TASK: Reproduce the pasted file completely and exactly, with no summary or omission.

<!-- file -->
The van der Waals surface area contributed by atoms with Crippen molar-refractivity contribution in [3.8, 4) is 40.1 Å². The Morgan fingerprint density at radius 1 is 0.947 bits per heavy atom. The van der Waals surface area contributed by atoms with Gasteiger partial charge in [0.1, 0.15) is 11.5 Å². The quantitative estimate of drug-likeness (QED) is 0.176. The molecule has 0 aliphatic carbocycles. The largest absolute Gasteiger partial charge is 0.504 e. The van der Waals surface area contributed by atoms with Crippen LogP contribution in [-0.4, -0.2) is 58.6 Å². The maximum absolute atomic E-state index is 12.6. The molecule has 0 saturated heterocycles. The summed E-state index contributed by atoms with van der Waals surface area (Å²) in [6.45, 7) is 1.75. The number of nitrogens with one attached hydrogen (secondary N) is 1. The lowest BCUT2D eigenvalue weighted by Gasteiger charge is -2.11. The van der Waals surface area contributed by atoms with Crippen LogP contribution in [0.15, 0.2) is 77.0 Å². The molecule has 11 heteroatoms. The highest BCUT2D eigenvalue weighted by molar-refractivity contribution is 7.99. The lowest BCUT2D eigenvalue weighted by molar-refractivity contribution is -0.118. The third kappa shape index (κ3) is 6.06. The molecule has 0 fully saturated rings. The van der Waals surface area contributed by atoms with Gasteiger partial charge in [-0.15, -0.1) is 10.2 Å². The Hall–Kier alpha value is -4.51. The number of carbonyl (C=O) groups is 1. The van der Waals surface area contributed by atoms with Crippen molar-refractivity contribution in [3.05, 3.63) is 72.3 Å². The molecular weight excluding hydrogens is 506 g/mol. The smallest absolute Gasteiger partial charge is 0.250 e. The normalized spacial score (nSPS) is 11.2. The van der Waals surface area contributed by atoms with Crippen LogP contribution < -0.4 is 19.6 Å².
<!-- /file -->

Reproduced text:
The van der Waals surface area contributed by atoms with Crippen molar-refractivity contribution in [3.8, 4) is 40.1 Å². The Morgan fingerprint density at radius 1 is 0.947 bits per heavy atom. The van der Waals surface area contributed by atoms with Gasteiger partial charge in [0.1, 0.15) is 11.5 Å². The quantitative estimate of drug-likeness (QED) is 0.176. The molecule has 0 aliphatic carbocycles. The largest absolute Gasteiger partial charge is 0.504 e. The van der Waals surface area contributed by atoms with Crippen LogP contribution in [-0.4, -0.2) is 58.6 Å². The maximum absolute atomic E-state index is 12.6. The molecule has 0 saturated heterocycles. The summed E-state index contributed by atoms with van der Waals surface area (Å²) in [6.45, 7) is 1.75. The number of nitrogens with one attached hydrogen (secondary N) is 1. The lowest BCUT2D eigenvalue weighted by Gasteiger charge is -2.11. The van der Waals surface area contributed by atoms with Crippen LogP contribution in [0.15, 0.2) is 77.0 Å². The molecule has 11 heteroatoms. The highest BCUT2D eigenvalue weighted by molar-refractivity contribution is 7.99. The lowest BCUT2D eigenvalue weighted by molar-refractivity contribution is -0.118. The third kappa shape index (κ3) is 6.06. The molecule has 0 fully saturated rings. The van der Waals surface area contributed by atoms with Gasteiger partial charge in [-0.15, -0.1) is 10.2 Å². The Hall–Kier alpha value is -4.51. The number of carbonyl (C=O) groups is 1. The van der Waals surface area contributed by atoms with Crippen molar-refractivity contribution in [3.05, 3.63) is 72.3 Å². The molecular weight excluding hydrogens is 506 g/mol. The smallest absolute Gasteiger partial charge is 0.250 e. The normalized spacial score (nSPS) is 11.2. The van der Waals surface area contributed by atoms with Crippen LogP contribution < -0.4 is 19.6 Å².